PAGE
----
There WILL be a recipe.
I was given a copy of this book in preparation for today’s post. When I was reading it, I kept thinking, “This is not a book for kids. Kids the age this book would look attractive to would not get this, couldn’t even read it.”
AND I WAS RIGHT.
At the end of the book is a marvelous page called:
A Note to Caring Adults from the Authors
Following that, the authors take the text line by line, suggesting ways to open a discussion with a child to whom you’re reading the book. The suggestions are excellent. I can clearly imagine going through What Does It Mean to Be American with my little one, examining the deceptively rich pictures and turning the concepts from abstractions to actionable realities.
What are some things you are grateful for? How do you show your gratitude? … Find three physical things around you and discover who invented or created each one.
Look at this picture, for example.
What Does It Mean to Be American is bi-partisan patriotism at its finest, written by a left-leaner and a right-leaner.
What Does It Mean To Be American? will be published by Sourcebooks | Little Pickle Press on April 9, 2019. It’s a gorgeously illustrated, poetically written foray into the concept of being American beyond baseball and apple pie. It’s bipartisan (Rana leans left, her co-author, Elad Yoran, is an Israeli immigrant who is politically right wing) and inclusive.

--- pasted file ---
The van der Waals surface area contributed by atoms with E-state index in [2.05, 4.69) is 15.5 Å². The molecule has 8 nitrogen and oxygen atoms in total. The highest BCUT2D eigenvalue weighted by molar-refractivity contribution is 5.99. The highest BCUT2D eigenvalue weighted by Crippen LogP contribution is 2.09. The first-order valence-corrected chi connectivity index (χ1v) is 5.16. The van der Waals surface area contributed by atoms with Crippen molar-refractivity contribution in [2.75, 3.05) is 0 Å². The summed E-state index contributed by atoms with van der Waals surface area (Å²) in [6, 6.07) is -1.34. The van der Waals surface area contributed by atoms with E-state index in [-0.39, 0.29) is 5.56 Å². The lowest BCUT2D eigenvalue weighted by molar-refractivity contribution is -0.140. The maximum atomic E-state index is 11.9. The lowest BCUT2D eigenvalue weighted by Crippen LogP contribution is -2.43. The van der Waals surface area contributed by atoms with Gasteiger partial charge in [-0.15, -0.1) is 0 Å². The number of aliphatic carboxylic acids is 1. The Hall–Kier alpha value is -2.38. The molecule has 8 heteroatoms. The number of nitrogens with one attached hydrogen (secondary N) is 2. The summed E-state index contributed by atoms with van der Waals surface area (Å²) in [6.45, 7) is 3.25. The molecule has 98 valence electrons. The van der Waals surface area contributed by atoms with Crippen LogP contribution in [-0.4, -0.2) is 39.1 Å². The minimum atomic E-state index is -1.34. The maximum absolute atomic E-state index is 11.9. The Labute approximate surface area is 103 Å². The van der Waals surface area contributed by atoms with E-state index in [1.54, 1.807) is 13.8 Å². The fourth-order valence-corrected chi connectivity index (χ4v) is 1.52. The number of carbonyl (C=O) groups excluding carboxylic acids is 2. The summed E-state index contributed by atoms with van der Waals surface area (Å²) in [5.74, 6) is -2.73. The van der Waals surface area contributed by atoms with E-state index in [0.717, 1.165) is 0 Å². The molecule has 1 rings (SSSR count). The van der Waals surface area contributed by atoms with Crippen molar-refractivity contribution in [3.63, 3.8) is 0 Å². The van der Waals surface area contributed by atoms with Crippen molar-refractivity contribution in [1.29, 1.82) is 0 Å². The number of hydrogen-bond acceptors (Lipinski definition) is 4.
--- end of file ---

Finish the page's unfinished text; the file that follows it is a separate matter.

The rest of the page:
Co-author Rana DiOrio is a third-generation Italian American who is deeply proud of her Italian heritage and family.
Co-author Elad Yoran is the first American-born child of immigrant parents.
Illustrator Nina Mata’s family emigrated from the Philippines when she was six years old.
And the recipe I promised? How about one adapted from an American Indian recipes book? It, along with other quick and easy dishes can be found on my Alligator Sandwiches page. I call those recipes Alligator Sandwiches because they’re snappy.
- 2 cups self-rising flour
- 1 cup water
Preheat oven to 400 degrees F. Butter a pie pan. Mix water and flour. Put dough in pie pan. Pat down fairly flat with water-coated hands. Bake about 30 minutes, or until risen and brown. That’s all there is to it! At first taste, you may think it’s kind of bland, but it is excellent with soups and stews, or warm and slathered with butter.
A WRITING PROMPT FROM ME TO YOU: Follow the suggestion. Grab something near to you and research to find who invented it.